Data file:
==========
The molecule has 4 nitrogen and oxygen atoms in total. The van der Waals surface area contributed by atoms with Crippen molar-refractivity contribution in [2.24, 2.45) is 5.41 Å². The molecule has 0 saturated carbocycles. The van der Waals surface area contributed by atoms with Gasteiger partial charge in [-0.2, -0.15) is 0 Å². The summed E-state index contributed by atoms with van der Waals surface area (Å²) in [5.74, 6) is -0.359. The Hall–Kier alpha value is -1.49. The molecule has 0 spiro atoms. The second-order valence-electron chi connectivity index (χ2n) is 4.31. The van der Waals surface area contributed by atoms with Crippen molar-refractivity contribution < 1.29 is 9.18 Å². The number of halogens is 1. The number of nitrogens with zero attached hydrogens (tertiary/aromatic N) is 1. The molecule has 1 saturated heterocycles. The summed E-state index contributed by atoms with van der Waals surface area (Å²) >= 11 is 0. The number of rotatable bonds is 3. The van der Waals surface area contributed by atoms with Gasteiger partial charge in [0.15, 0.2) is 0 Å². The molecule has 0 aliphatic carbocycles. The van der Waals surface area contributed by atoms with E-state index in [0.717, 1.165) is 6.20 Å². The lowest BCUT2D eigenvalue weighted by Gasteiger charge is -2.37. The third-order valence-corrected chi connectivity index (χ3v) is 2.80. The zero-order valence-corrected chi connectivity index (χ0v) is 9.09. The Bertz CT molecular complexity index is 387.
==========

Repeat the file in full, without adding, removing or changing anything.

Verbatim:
The molecule has 4 nitrogen and oxygen atoms in total. The van der Waals surface area contributed by atoms with Crippen molar-refractivity contribution in [2.24, 2.45) is 5.41 Å². The molecule has 0 saturated carbocycles. The van der Waals surface area contributed by atoms with Gasteiger partial charge in [-0.2, -0.15) is 0 Å². The summed E-state index contributed by atoms with van der Waals surface area (Å²) in [5.74, 6) is -0.359. The Hall–Kier alpha value is -1.49. The molecule has 0 spiro atoms. The second-order valence-electron chi connectivity index (χ2n) is 4.31. The van der Waals surface area contributed by atoms with Crippen molar-refractivity contribution < 1.29 is 9.18 Å². The number of halogens is 1. The number of nitrogens with zero attached hydrogens (tertiary/aromatic N) is 1. The molecule has 1 saturated heterocycles. The summed E-state index contributed by atoms with van der Waals surface area (Å²) >= 11 is 0. The number of rotatable bonds is 3. The van der Waals surface area contributed by atoms with Gasteiger partial charge in [0.15, 0.2) is 0 Å². The molecule has 0 aliphatic carbocycles. The van der Waals surface area contributed by atoms with E-state index in [0.717, 1.165) is 6.20 Å². The lowest BCUT2D eigenvalue weighted by Gasteiger charge is -2.37. The third-order valence-corrected chi connectivity index (χ3v) is 2.80. The zero-order valence-corrected chi connectivity index (χ0v) is 9.09. The Bertz CT molecular complexity index is 387.